Bloomberg News

Australian Mortgage Stress Climbs, Rental Vacancies Decline

September 21, 2011

(Updates with home prices, dwelling starts in sixth paragraph.)

Sept. 21 (Bloomberg) -- A quarter of Australian homeowners are experiencing mortgage stress and rental vacancies remain “tight,” driven by higher interest rates, rising costs and a shortage of rental properties in some cities.

The number of homeowners facing mortgage stress has jumped from 21 percent in March, mortgage insurance provider Genworth Financial Inc. said in its September Homebuyer Confidence Index, based on surveys conducted from July 30 to Aug. 5, and released today. Rental vacancies slipped to 1.8 percent from 1.9 percent in the previous month and below the equilibrium 3 percent rate, according to data from SQM Research Pty.

“As the market slows, people just take their properties off the market and delay their decision to move, rather than renting it,” said Matthew Hassan, senior economist at Westpac Banking Corp. in Sydney. “We see a significant rise in unemployment in the next 12 months, so in the near term, we’re likely to see more stress in the mortgage belt.”

While reports published since July show dwelling price growth has slowed, rents have continued to climb, rising 2.9 percent across the country in the three months ended June 30 from a year ago, according to real estate researcher RP Data. Rising consumer prices, even after seven interest rate increases by the Reserve Bank of Australia, are putting more pressure on homeowners with mortgages in the market with the most unaffordable homes in the English-speaking world.

Rising Unemployment

Unemployment in August rose for a second straight month, reaching a 10-month high of 5.3 percent, statistics bureau data showed.

Australian capital city’s home prices fell 3.4 percent in the first seven months of 2011, RP Data said in August, and a government report showed dwelling starts dropped 4.7 percent in the second quarter.

Homebuyer confidence fell 2 percent from March, while 36 percent think now is a good time to buy a home, the Australian unit of Richmond, Virginia-based Genworth, said in today’s statement.

About 85 percent of borrowers are still managing to make mortgage payments on time, and more than 45 percent have overpaid their mortgages over the past year, Genworth said. First-time homebuyers in particular are cutting back on luxury goods, clothes and groceries to own their homes, the group said.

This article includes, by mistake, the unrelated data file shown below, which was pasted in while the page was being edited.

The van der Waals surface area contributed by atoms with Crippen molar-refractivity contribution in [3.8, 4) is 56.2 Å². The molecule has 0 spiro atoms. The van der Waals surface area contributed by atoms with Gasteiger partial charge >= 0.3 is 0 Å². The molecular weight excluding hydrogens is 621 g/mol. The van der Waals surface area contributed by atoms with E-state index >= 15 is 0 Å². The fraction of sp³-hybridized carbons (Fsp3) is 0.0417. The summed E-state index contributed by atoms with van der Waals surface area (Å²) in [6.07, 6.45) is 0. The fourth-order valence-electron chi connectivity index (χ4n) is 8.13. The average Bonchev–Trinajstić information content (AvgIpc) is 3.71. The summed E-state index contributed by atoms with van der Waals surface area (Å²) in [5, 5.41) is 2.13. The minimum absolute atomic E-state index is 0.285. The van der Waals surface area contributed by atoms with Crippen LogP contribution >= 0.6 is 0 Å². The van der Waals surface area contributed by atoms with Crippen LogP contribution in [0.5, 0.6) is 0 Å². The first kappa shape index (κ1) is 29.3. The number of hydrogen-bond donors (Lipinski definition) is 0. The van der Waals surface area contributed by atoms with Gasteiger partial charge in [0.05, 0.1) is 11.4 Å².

Housing Affordability

“Despite 40 percent of recent first-home buyers putting more than half their monthly income towards servicing debt, we found just 15 percent expect to have difficulties paying their mortgage in the year ahead,” Ellie Comerford, chief executive officer of Genworth, said in the statement.

Australian homes cost 6.1 times gross annual household income, the highest among English-speaking nations, compared with 3 times in the U.S., Belleville, Illinois-based consulting company Demographia said in January.

The number of properties available for rent was highest in Melbourne, at 2.8 percent, up from 2.1 percent a year ago, and lowest in the capital Canberra, at 0.6 percent, unchanged from last year, SQM said in an e-mailed statement.

Sydney saw a decline to 1.4 percent from 1.6 percent in July, and Perth’s vacancies fell to 1 percent from 1.2 percent.

The drop in vacancies nationwide comes as the number of properties listed for sale jumped 23.6 percent in August from a year ago, according to an SQM report last week.

“To date there is no significant trend of vendors, having failed in selling their properties, offering up for rent instead,” SQM Managing Director Louis Christopher said in today’s release. “So, the rental market remains largely a landlords’ market for now.”

--Editors: Malcolm Scott, Andreea Papuc

To contact the reporter on this story: Nichola Saminather in Sydney at nsaminather1@bloomberg.net

To contact the editor responsible for this story: Andreea Papuc at apapuc1@bloomberg.net


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